Snapshot: "Nature-based" stormwater practices and conservation landscaping approaches often called "green infrastructure" are being installed throughout the Chesapeake Bay region to manage stormwater runoff, reduce pollution and flooding, and restore habitat. But we won't make much progress until we have a network of consistently trained and motivated sustainable landscape professionals who know how to properly design, build, and maintain these practices, particularly the small-scale practices being installed on private property. The Chesapeake Bay Landscape Professional (CBLP) certification program aims to fill that void as they train and certify hundreds of landscape professionals in the Chesapeake Bay region.
The CBLP has moved from an idea, to a pilot program, to one that will soon have hundreds of certified professionals and be nearly self-supporting, all in just four years! Next step is to continue expanding the program in Maryland, DC, Virginia and Pennsylvania and moving into New York, Delaware, and West Virginia. For a personal account of the training experience, see EPA's Jim Edward's Blog.
Backstory: In 2013, Wetlands Watch produced a study looking at reducing stormwater nutrient pollution on private property. We explored model programs and looked at nature-based solutions on smaller lots and private property, wanting to see if: a) residential stewardship practices like rain gardens, permeable pavements, buffer plantings and conservation landscapes could play a significant role in cleaning up the Chesapeake Bay using private property, and b) stormwater regulations could help drive wetlands and shoreline restoration efforts. In 2014, we partnered with statewide groups and regional experts to hold a two-day collaborative summit: "Protecting Water Quality Through Actions on Urban - Suburban Properties."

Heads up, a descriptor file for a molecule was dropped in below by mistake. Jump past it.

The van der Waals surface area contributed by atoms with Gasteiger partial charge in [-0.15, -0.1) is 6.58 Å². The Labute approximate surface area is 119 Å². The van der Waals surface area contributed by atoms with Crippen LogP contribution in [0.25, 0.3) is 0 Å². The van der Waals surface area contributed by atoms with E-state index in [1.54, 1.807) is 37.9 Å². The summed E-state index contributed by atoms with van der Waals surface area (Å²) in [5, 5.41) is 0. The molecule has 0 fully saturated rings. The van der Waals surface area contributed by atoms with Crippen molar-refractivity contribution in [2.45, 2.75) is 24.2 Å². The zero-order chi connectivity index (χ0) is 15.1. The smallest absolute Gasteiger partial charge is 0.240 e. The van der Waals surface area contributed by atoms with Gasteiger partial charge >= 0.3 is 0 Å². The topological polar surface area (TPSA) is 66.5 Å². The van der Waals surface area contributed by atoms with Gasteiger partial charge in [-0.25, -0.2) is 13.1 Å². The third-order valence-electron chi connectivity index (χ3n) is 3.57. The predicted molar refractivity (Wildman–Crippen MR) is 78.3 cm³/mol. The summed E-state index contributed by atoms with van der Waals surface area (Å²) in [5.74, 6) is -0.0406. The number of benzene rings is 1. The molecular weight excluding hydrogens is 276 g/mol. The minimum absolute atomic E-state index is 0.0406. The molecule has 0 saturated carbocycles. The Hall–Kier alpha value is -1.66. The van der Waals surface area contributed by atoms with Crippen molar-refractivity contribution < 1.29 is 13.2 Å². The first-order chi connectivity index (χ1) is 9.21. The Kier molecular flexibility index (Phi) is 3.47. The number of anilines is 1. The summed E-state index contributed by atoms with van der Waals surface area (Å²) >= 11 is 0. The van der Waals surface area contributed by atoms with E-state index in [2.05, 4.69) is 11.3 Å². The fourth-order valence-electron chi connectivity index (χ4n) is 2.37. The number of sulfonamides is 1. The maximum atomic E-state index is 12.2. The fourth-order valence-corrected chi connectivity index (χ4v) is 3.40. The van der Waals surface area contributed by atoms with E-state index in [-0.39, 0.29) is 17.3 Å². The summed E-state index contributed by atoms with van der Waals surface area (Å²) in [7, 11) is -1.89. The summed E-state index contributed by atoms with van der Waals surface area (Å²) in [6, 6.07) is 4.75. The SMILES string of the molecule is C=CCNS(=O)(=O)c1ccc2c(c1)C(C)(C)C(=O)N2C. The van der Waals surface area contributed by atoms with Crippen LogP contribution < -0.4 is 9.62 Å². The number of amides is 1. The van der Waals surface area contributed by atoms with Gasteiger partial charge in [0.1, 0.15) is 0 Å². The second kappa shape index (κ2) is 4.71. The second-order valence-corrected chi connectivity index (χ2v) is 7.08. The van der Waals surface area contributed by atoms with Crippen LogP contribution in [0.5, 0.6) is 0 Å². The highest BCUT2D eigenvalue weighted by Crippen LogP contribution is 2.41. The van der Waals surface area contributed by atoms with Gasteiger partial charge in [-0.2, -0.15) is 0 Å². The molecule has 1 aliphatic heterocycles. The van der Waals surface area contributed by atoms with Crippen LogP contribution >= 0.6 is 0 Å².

The most significant finding from this summit of stakeholders was the need to, "Build an effective and integrated network of powerful water quality and stormwater experts and advocates – or a 'Community of Practice'." If we were advocating for conservation landscaping and wanted "green" stormwater practices on private property to be "counted" in the stormwater regulatory system, we needed professionals able to meet the demand we were creating and overcome the barriers to use and acceptance of these practices. At the end of the summit, we joined forces with several other partners to create a plan and fund our effort to develop a community of practice among landscape professionals.
Our collaboration includes experts and partners in Maryland and Virginia: Chesapeake Conservation Landscaping Council, Virginia Department of Game and Inland Fisheries (VA DGIF) Habitat Partners©, Maryland Cooperative Extension, Maryland Sea Grant, and Wetlands Watch. Our plan: to develop and pilot a financially sustainable, Bay-wide training and certification program and network of consistently trained landscape professionals ready and eager to be better conservation, habitat, and stormwater partners.